f(x)=ax+b is the relation needed to determine f in terms of argument/input x.
is grammatically OK, and comprehensible. However, in terms of is not the usual way of expressing the role of the 'x' in a formula, and relation is more associated with set theory than algebra. In terms of is more likely to be used with an abstract noun or a dimension of measurement: 'in terms of the macro-economy'; 'in terms of number theory'; 'in terms of voltage'. http://dictionary.cambridge.org/dictionary/english/in-terms-of-something
There are various ways to express the relationship between f,x, and ax+b, depending partly on the domain.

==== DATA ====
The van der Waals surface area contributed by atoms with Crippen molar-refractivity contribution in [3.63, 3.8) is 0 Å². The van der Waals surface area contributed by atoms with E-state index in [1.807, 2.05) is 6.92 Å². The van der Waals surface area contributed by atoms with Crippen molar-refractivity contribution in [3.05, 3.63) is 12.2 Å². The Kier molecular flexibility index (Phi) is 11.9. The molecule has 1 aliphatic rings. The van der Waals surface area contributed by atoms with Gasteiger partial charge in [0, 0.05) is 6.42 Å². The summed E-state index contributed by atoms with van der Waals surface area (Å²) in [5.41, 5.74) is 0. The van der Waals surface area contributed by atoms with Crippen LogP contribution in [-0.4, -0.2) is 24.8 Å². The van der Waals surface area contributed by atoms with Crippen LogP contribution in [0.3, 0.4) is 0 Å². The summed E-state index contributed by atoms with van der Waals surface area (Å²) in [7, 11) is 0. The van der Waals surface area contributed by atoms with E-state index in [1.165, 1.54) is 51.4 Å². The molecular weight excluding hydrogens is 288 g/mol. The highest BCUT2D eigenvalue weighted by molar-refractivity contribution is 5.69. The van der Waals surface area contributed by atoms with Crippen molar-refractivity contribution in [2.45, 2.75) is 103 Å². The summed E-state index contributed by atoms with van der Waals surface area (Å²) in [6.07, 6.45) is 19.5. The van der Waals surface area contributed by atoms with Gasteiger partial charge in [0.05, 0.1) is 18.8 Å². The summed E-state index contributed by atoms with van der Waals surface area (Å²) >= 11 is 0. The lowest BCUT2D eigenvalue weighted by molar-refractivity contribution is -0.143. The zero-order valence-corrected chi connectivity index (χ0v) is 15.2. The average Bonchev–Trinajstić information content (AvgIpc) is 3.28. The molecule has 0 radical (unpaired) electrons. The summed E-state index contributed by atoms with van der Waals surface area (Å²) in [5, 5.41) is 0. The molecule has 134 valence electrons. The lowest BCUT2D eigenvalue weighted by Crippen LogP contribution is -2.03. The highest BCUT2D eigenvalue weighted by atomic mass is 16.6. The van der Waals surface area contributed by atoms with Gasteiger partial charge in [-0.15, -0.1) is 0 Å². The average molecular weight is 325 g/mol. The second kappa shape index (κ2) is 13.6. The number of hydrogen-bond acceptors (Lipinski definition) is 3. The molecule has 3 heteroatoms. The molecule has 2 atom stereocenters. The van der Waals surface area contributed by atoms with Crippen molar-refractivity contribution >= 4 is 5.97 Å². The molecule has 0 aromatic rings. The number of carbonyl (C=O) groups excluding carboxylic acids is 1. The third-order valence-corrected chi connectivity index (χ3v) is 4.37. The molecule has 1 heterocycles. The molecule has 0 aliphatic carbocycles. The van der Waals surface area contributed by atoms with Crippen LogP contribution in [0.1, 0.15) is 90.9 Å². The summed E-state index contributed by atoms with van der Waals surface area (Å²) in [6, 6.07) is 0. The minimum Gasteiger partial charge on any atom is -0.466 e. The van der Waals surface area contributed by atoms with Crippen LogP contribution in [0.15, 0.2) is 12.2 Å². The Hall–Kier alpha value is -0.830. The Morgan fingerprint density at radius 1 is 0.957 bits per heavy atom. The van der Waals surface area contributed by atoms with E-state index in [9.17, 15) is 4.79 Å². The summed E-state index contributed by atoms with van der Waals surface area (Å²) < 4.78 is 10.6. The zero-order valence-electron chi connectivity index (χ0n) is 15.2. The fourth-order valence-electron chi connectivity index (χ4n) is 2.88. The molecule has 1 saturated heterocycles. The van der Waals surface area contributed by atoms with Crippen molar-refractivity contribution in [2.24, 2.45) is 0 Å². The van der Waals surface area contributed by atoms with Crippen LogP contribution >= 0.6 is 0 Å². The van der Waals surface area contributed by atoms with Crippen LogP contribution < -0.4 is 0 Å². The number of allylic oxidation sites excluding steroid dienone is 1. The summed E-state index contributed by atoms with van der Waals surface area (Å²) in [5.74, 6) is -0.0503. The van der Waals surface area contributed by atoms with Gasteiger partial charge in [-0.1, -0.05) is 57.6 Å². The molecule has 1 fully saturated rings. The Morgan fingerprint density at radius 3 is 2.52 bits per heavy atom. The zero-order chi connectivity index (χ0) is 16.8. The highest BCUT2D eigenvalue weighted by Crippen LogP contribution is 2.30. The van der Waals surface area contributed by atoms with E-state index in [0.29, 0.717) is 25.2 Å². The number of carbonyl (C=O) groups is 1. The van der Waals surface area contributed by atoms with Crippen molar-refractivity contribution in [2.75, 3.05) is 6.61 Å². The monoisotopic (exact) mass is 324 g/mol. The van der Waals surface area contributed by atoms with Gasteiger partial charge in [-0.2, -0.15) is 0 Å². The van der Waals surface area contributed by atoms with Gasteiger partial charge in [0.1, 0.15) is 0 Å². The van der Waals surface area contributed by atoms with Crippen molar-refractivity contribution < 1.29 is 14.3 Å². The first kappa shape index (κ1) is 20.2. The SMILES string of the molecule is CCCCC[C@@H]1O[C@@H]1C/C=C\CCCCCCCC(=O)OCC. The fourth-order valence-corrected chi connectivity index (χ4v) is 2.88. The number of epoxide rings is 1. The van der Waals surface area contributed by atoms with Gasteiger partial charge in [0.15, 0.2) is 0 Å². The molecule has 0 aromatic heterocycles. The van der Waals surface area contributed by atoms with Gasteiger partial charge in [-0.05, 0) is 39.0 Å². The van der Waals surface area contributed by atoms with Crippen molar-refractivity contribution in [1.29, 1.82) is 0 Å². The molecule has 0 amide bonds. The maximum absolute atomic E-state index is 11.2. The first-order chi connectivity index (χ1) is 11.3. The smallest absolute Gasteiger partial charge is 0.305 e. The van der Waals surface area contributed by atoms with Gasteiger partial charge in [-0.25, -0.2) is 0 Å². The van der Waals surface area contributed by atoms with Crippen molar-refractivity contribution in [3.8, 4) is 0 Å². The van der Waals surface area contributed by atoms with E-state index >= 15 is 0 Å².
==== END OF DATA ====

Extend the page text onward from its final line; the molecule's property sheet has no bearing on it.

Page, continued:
In mathematics, you might say, (http://www.columbia.edu/itc/sipa/math/variables.html)
The formula f(x)=ax+b determines the value of function f, for any value of the dependent variable x
, or replace "for any value of the dependent variable" with "for a given" ( (http://www.ldoceonline.com/dictionary/any-a-given)
Another common way to say this is,
f is a function of x, such that f(x)=ax+b
If the formula appeared in a software specification, it might say:
Method f accepts parameter x and returns ax+b
[concerning the use of 'relation' and 'function':